Pediatric all-terrain vehicle (ATV) injuries: An epidemic of cost and grief
Objective: Evaluate cost of care of all-terrain vehicle (ATV) related injuries sustained by riders 16 years and younger in Pennsylvania.
Methods: Population-based retrospective cohort design reviewing costs of care of 78 patients (≤16 years), admitted (01/01/2007–12/31/2009) to our institution for injuries sustained during an ATV accident.
Results: Cost of care varied from $322 to $310,435. Mean and median costs for all patients were $25,760 and $8,066, respectively. Average costs increased with increasing age. Patients wearing helmets or driving the ATV had lower mean costs, but these trends were not statistically significant. Crashes with stationary objects not involving rollover or ejection had significantly lower mean costs than other crash types (p = 0.01). Patients involved in rollover accidents were significantly more likely to require an overnight hospital stay (OR = 3.45, p = 0.02). Patients wearing helmets were marginally less likely to require an overnight admission (OR = 0.34, p = 0.07).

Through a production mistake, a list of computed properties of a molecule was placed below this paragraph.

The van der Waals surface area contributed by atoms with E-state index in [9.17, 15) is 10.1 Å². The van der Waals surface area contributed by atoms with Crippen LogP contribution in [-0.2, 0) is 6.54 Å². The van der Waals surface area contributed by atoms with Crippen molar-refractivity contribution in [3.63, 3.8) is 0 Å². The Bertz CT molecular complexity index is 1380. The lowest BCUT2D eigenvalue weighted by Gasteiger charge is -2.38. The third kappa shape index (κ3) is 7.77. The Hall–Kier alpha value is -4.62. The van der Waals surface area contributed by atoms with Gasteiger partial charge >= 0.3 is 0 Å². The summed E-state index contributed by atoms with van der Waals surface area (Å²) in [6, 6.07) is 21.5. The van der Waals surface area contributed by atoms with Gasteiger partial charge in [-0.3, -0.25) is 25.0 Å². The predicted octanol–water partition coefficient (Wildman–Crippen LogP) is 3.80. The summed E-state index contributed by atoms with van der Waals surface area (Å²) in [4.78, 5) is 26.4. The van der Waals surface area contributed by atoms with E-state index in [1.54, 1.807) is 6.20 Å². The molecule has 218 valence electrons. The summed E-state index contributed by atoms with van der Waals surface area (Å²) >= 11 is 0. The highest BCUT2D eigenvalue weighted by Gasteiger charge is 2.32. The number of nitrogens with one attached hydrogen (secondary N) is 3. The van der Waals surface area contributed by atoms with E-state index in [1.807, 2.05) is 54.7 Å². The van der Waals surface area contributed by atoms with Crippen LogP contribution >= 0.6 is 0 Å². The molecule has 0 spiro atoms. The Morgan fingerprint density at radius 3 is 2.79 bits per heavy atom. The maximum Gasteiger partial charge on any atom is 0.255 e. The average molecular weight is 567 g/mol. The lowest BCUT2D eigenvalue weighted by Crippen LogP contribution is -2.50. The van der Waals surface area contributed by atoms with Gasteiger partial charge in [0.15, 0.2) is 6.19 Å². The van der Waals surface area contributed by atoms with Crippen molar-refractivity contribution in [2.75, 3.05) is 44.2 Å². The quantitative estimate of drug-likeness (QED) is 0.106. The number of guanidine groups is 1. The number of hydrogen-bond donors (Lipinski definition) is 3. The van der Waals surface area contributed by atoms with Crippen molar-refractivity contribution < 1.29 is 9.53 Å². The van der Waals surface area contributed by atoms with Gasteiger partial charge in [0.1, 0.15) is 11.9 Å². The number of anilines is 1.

Conclusion: ATV crashes involving unhelmeted riders and rollover accidents result in significant medical costs. Interventions to increase helmet use and measures to improve stability are likely to reduce these costs and shorten hospital stays.
Level of evidence: Level IV, Economic study.
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Document Type: Research Article
Department of Orthopaedic Surgery, Geisinger Clinic, Danville, PA, USA
University of Utah Health Care Orthopaedic Center, Salt Lake City, UT, USA
Center for Health Research, Geisinger Clinic, Danville, PA, USA
Marmara University, School of Medicine, Department of Orthopaedics and Traumatology, Istanbul, Turkey
Mountain Orthopaedic Trauma Surgeons at Swedish (MOTUS), Englewood, CO, USA
January 1, 2017